http://ofcn.cn/r3e4

  • Comment number 15.

    Neil Warnock has friends?!

  • Comment number 16.

    I always like Pesch, yes he was a journeyman but he was also a battler, a winner and a grafter. and just because a guy fails at one club doesn't mean he cant be succesfull at another! Didn't Sir Bobby Robson get sacked at Fulham before going on to arguably one of the most succesfull Management careers ever seen, so give the man a chance cos it could go either way as we've seen many times with other managers, methinks b20villa and jodymoylan are fans of a former rival club of Pesch and are having a little fun. Anyone heard from David O'leary of late?

  • Comment number 17.

    There's some real back handed compliments in these posts! I'm sure most fans (unequivocally) welcome him and Burton Albion to the football league.

  • Comment number 18.

    # 16 It's nothing to do with the fact that Peschisolido played for Birmingham City Football club, that Karren Brady is his wife, he played for Neil Warnock at Sheffield United or that I am a season ticket holder at Villa of that you can be certain. The reasons I gave were purely how I see things,they really were just my opinion. As far as Burton Albion joining the football league I think it's absolutely brilliant.

  • Comment number 19.

    # 16 Sorry in answer to David O'leary. I haven't heard from him for ages, I think he must have changed his phone number, he just doesn't return my calls. Last I heard he was living somewhere in Yorkshire, probably to escape from both myself and Deadly.

  • Comment number 20.

    I knew Paul back in Canada before he went pro, he played in my soccer team. He played forward but we eventually stuck him in goal (where he was exceptional). I think he was the designated outfield player to play in goal for the national team if the 2 named keepers were injured in a game.

    A very genuine and likable guy, I've followed his career as a player and will now do so as manager. Good luck to him.

    I discovered that his uncle was also my Dr. the same last name made me ask...it isn't like Smith now is it? and it stood out.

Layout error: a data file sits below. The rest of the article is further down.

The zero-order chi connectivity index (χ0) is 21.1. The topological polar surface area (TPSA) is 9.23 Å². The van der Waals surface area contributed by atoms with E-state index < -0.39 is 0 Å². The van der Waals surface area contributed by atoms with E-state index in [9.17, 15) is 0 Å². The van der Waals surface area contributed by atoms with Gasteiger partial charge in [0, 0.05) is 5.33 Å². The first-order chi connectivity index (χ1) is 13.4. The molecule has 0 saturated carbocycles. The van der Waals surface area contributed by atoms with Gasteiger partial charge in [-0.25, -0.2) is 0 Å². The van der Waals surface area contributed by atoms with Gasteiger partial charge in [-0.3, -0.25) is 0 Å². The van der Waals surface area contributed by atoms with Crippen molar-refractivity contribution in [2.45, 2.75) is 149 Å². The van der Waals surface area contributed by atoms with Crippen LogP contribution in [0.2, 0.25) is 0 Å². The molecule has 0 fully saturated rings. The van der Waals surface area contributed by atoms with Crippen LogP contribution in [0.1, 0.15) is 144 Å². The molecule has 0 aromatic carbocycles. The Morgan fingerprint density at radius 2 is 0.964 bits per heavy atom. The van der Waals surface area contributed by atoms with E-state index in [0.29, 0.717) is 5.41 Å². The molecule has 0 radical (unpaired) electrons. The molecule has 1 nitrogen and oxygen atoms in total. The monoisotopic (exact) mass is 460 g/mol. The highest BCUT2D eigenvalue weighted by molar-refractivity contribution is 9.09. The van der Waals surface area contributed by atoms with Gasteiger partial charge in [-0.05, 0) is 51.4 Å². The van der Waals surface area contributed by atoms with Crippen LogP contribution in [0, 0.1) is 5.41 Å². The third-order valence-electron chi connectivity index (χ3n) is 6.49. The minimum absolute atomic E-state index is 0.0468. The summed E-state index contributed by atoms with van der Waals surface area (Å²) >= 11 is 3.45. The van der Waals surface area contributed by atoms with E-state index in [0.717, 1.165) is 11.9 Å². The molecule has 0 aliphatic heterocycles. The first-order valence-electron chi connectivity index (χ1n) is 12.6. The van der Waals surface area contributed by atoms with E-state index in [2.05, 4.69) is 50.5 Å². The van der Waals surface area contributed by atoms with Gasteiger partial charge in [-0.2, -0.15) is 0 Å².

• Comment number 21.


    Hey, aren't we all missing the point here ??
    The yardstick is Burton's chairman, Ben Robinson.
    He has guided Burton to where they are today. He's a gentleman of the highest order with astute judgement to match and if "Pesch" is good enough for him, he'll be good enough for everyone else.
    Ben will back him all the way, just as he did with Nigel Clough. Patience is a virtue and Mr Robinson has that in abundance. Burton are now on a very sound footing. Whatever happens this season you can be sure the Club is heading in two very positive directions - forwards and upwards !!
    Good luck Brewers - you've earned your place in the Football League the hard and honest way. Hard work on the field and superb husbandry off it.

  • Comment number 22.

    I've been watching a Sheffield United DVD this week, and had forgotten what a stunning player Paul was for the Blades! Good luck for the season Pesch!

  • Comment number 23.

    Pesch did seem like a very decent bloke to me and, having asked around a little, plenty of people have good things to say about him.

    I have to say that it is very harsh that some people have concluded that there must be something wrong with him because he lists Neil Warnock as a friend. Though I do see what they are getting at.

  • Comment number 24.

    i was over the moon when i found out about this as pesch was my top fav player for Derby! Also as Burton has a connection with the club via Clough etc... it made my day!

  • Comment number 25.

    Pesch has learned a lot from the different clubs and managers he has played for.He understands what is needed for a sucessful team.Ben Robinson is Burton Albion through and through,he has made some exceptional appointments as manager,Ian Storey Moore,Niel Warnock and Nigel Clough,i have every reason to believe he has made another one.Gary Rowett as coach is also an inspired choice,he knows the club well having finished his playing career here.The players signed have all performed well pre-season and i think we may well be under estimated by every other team.